- The Washington Times - Saturday, March 25, 2006

Speak softly and carry a big stick shift, please. Britain’s International Motor Show has released a survey of 2,000 drivers revealing that half of them regularly talk to their cars, offering words of encouragement on road trips and lavish praise at journey’s end.

Another 68 percent said they felt their cars had distinct personalities and were capable of becoming upset; 19 percent were worried about how their cars were “feeling.”

All of us here at the National Car Cuddling Society concur. But of course. Of course we talk to our cars until both parties are, well, exhausted. (Sound effect: rim shot, audience laughter.)

But wait. We are even more obsessed with our wheels than the British.

A recent Car Love Survey conducted by the International Carwash Association in Chicago found that 84 percent of Americans feel so affectionate toward their cars that they chat constantly with the cars, give them names, adorn them with trinkets and include them in “life’s most significant moments.”

Eleven percent, incidentally, admitted that they liked their cars more than their significant others.

Not to be outdone, a new survey of 550 South African drivers by a Capetown auto insurance company also revealed the depths of auto-human companionship — 60 percent of the respondents said they talked to their cars, and 51 percent believed their vehicles reacted positively to such treatment. Ultimately, 79 percent believed a “good relationship with their vehicle” made them safer drivers.

“Many motorists see their vehicles almost as people and feel a few words of encouragement or a pat on the dashboard helps,” noted company spokesman Angelo Haggiyannes.

Hmm. Are you listening, Mr. Ford? Manufacturers struggling with tepid sales should pay close attention to these findings and offer a nice car voice option on all future models. Salesmen will have yet another item to flaunt:

“Yes ma’am, this model does feature a V-56 conversational unit with the electronic anti-testy feature, a comedy chip, civility module, mellifluous enhancement and a flirt button.”

We are not far away from such things. Earlier this year, VoiceBox, a “voice search” technology company in Bellevue, Wash., announced it had partnered with Toyota and XM Satellite Radio to feature a new device that allows drivers to carry on conversations with voice-activated electronics or navigation controls — rather than bark unruly commands.

VoiceBox President Mike Kennewick told C-Net News that the unit looks for clues and cues in voices, “just like a human would.”

There are those who think one truly is what one drives. Four Japanese engineers already have patented technology for a new car that can wag its antenna, glow, rise up on its wheels, frown and wiggle its headlights with built-in eyelids and brows.

The patent application noted: “Vehicles having expression functions, such as crying and laughing like people and other animals do, could create a joyful, organic atmosphere rather than the simple comings and goings of inorganic vehicles. Such emotive, organic vehicles could also lead occupants to have great affinity for their vehicles, and make the driving experience more comfortable.”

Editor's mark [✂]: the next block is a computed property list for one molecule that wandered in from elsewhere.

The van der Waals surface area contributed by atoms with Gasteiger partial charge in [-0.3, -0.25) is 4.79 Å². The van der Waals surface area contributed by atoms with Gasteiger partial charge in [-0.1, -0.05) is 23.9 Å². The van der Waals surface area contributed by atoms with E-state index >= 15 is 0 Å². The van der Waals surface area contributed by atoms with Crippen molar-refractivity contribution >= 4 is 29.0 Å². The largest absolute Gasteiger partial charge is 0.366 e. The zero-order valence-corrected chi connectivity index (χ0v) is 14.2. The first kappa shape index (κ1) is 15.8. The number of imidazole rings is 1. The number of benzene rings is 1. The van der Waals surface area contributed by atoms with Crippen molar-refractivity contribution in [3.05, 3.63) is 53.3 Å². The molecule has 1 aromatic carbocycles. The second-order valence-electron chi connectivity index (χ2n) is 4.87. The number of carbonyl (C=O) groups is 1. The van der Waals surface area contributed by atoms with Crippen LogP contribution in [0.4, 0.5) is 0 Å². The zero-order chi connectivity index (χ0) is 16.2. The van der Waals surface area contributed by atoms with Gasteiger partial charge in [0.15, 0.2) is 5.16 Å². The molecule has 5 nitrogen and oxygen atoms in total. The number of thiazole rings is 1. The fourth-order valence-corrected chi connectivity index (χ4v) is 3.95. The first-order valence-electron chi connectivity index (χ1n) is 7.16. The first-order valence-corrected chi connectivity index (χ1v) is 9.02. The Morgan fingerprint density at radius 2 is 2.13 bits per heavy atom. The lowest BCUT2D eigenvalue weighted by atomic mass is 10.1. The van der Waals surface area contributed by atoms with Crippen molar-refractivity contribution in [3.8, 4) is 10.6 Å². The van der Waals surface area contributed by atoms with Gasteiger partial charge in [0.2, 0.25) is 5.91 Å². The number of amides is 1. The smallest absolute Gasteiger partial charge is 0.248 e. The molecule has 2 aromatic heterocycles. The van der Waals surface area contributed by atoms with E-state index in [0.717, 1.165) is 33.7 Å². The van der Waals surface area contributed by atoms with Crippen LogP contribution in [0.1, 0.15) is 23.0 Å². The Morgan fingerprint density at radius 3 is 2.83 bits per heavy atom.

Quick, everybody, look. There goes the brand new 2007 Wagging Organicar.

There has been much ado about car color as well. A 1999 psychiatric analysis compared human personalities to the auto hues we choose. Driving a silver auto? That signals success but also pomposity. Black means ambition, red an impulsive energy. White implies the driver is reliable and methodical, blue means the driver is sociable but unimaginative.

Americans are stuck on success and ambition, apparently — 24 percent of all new cars sold are silver and 17 percent black, according to Road & Travel magazine, which dryly notes that Mercedes-Benz offers cars in a “spectrum” of blacks.

Last but not least, those who travel with wet dogs, student athletes, heavily perfumed spouses or small children eating Big Macs should heed a study from the RAC Foundation, a research group. It has determined that car smells affect drivers for better or worse.

Should there be a lingering fragrance of french fries and hamburger buns from that last drive-through dinner, the driver may be subject to road rage, spurred to drive fast out of hunger, the foundation revealed.

The group recommended “good odors to have in your vehicle,” including peppermint, cinnamon, lemon, coffee and maybe a blast of ocean scent to help relieve stress. Chamomile, jasmine and lavender are dangerous, RAC notes, as the scents could cause drivers to relax and/or fall asleep.

Tempted to drive a smell-free car? Don’t, the group cautions, noting that astronauts in an odorless environment became irritable and even experience “olfactory hallucinations.” No word, though, on how human smells affect the cars. Doubtless, though, someone’s working on it.

Jennifer Harper covers media, politics and hubcaps for The Washington Times’ national desk. Reach her at 202/636-3085 or [email protected]washingtontimes .com.

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